7740 Point Meadows Drive Suite 3A, Jacksonville, FL 32256
800 Zeagler Drive Suite 400, Palatka, FL 32177
2155 Old Moultrie Road Suite 105, St. Augustine, FL 32086
406 Riverside Drive, Waycross, GA 31501

Retinal Vein Occlusions (RVO) - Central & Branch Retinal Vein Occlusion –St. Augustine, FL

33 Treatments ( View All )

What is RVO?

Retinal vein occlusion (RVO) is a serious eye condition that can cause blurred vision or even a loss of eyesight in part of, or the entire eye. In fact, it’s one of the most common reasons why people lose vision worldwide and should be treated by a board-certified retina specialists, such as Dr. Shawn Agee and Dr. John Sullivan in Jacksonville, FL. The condition is caused by a blockage occurring in the small veins of the eye. These veins carry blood away from the retina, which is an important layer of tissue that is located in the back of the inner eye. The retina is responsible for converting light images to nerve signals and then sending those signals to the brain. A blockage in any of the veins of the retina are often a result of the hardening or thickening of the arteries in the retina. Even though RVO is a very serious disorder, it can be treated at Southeastern Retina Specialists and vision can often be successfully restored.

Causes and Symptoms

There can be several causes of RVO, but the primary cause is due to a blockage that occurs within the veins of the retina. The blockage can be because the arteries have hardened, which is known as atherosclerosis, which can lead to a blood clot. In one particular form of the disorder, called branch retinal vein occlusion, there’s a blockage in the retina’s veins due to a hardening or thickening of the veins. These hardened veins cross over one another and put pressure on the retinal vein, which causes the condition. Further, patients with diabetes, high blood pressure, atherosclerosis, and other eye conditions such as macular edema or glaucoma have a better chance of developing RVO.

The most common symptoms of retinal vein occlusion are experiencing a sudden blurring in the vision or experiencing vision loss in either part of the eye or the entire eye.  


There are numerous tests available to diagnose RVO. They include:

  • Visual Examination - A visual field examination is a testing of the patient's side vision
  • Dilation – This is a test that is performed after the pupil is dilated, which allows the retina to be examined.
  • Pupil Reflex Response – This test checks the diameter of the pupil by exposing it to varying degrees of light. 
  • Visual Acuity – Vision test to determine the smallest letters one can read on an eye chart or video monitor.
  • Refraction – Eye chart test to test vision.
  • Slit lamp examination – This is a test microscope with high-intensity light that looks at various structures in the front of the eye.
  • Retinal Photography – An exam where pictures are taken of the eye to get an up-close look at the retina.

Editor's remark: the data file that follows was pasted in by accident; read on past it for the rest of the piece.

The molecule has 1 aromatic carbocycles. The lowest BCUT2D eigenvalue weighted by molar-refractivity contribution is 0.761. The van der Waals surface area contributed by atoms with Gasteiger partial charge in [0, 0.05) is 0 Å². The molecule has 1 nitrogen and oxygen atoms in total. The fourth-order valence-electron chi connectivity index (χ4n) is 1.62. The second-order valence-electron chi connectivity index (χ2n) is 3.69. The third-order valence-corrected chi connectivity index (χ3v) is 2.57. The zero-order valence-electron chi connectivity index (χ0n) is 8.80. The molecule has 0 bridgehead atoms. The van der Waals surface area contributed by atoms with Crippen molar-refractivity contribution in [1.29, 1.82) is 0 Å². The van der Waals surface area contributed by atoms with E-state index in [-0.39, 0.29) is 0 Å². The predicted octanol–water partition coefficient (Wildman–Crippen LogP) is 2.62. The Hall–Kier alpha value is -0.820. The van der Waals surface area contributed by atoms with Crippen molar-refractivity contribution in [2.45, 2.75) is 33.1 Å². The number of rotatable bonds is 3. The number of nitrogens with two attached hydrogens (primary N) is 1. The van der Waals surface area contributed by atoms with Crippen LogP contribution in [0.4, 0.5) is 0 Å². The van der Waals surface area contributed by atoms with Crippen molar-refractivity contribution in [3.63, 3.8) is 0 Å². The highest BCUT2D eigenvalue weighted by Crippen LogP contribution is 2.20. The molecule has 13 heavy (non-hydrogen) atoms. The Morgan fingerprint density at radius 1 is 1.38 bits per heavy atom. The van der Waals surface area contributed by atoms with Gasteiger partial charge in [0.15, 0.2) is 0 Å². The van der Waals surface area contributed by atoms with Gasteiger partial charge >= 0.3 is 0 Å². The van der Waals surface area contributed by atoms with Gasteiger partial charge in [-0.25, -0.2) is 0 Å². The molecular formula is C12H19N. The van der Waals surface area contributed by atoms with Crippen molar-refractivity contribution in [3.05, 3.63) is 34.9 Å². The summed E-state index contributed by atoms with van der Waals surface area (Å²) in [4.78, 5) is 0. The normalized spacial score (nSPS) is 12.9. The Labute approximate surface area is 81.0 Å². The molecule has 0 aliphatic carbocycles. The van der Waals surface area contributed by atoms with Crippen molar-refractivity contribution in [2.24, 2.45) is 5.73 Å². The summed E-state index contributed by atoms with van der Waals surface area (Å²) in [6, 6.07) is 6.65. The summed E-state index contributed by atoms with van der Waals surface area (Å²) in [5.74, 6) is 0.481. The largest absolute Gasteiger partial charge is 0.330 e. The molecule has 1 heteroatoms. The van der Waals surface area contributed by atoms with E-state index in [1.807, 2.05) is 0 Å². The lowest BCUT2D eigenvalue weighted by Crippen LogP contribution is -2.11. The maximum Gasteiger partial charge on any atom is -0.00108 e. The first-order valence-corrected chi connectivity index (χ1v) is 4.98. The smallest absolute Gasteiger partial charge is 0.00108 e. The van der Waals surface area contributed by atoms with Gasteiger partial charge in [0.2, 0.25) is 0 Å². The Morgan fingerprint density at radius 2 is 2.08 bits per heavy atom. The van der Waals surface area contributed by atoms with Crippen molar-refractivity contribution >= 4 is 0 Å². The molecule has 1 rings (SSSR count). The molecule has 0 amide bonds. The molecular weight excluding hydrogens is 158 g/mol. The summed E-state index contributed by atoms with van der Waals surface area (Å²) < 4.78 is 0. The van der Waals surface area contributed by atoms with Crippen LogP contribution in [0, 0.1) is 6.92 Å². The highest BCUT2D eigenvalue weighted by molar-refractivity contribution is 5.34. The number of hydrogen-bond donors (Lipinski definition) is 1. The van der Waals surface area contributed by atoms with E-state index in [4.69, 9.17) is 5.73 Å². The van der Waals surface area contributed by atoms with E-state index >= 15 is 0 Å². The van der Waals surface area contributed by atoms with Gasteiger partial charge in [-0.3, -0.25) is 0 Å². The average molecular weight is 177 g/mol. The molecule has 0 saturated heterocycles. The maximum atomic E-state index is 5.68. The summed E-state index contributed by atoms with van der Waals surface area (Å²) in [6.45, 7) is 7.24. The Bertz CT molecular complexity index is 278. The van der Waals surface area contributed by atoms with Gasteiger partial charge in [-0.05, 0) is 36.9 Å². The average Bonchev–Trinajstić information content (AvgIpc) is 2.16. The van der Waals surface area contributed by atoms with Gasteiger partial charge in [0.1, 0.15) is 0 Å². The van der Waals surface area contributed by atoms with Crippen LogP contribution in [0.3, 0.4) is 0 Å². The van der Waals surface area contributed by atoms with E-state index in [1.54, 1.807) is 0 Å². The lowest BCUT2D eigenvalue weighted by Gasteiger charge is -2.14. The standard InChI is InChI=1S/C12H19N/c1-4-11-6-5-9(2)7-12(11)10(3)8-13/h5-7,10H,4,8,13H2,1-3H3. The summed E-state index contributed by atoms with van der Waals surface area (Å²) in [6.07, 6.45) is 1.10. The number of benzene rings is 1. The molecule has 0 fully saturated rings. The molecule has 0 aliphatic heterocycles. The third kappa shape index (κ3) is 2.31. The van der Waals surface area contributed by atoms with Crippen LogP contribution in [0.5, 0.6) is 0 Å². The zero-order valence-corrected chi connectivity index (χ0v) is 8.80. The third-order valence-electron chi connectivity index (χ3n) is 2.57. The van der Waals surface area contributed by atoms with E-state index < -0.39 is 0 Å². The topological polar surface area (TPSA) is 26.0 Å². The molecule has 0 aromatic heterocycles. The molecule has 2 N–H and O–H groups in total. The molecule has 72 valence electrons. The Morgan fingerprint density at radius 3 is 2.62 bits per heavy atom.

• Fluorescein Angiography – An exam where a fluorescent dye is injected into the bloodstream to move into the blood vessels in the back of the eye as pictures are taken to get a better view of the retina.
  • Fluid Pressure – Also known as intraocular pressure, fluid pressure in the eye is measured with a tonometer.

Treatment and Prognosis

RVO is caused by a blockage, but there’s no way to open or reverse that blockage. There are treatment options that you can discuss with your doctor to prevent another blockage from occurring, though. Since chronic conditions like high blood pressure, high cholesterol, and diabetes can lead to RVO, it’s critical to manage these diseases by taking all prescribed medications, visiting a doctor regularly, and living a healthy lifestyle. In some cases, taking aspirin or blood thinners can help treat RVO.

There are several ways to treat the complications caused by RVO. When macular edema (a build-up of fluid in the central part of the retina) is present, focal laser treatment can be used to treat the condition. Laser treatment can be used to prevent glaucoma by preventing the growth of abnormal blood vessels. A doctor can also inject a drug into the eye to prevent the growth of additional blood vessels that can lead to glaucoma. However, this treatment is still undergoing study.

While some patients will regain some vision without treatment, it’s important to seek medical assistance when encountering vision problems. 

Request Consultation

Plan Your Procedure

Contact Us

Treat RVO Today

Retinal vein occlusion needs to be diagnosed early to restore any vision loss. Our practice is equipped to diagnose and treat RVO with a number of treatments to provide you with the best prognosis possible. Please give us a call to schedule your appointment as soon as possible.

*Individual results are not guaranteed and may vary from person to person. Images may contain models.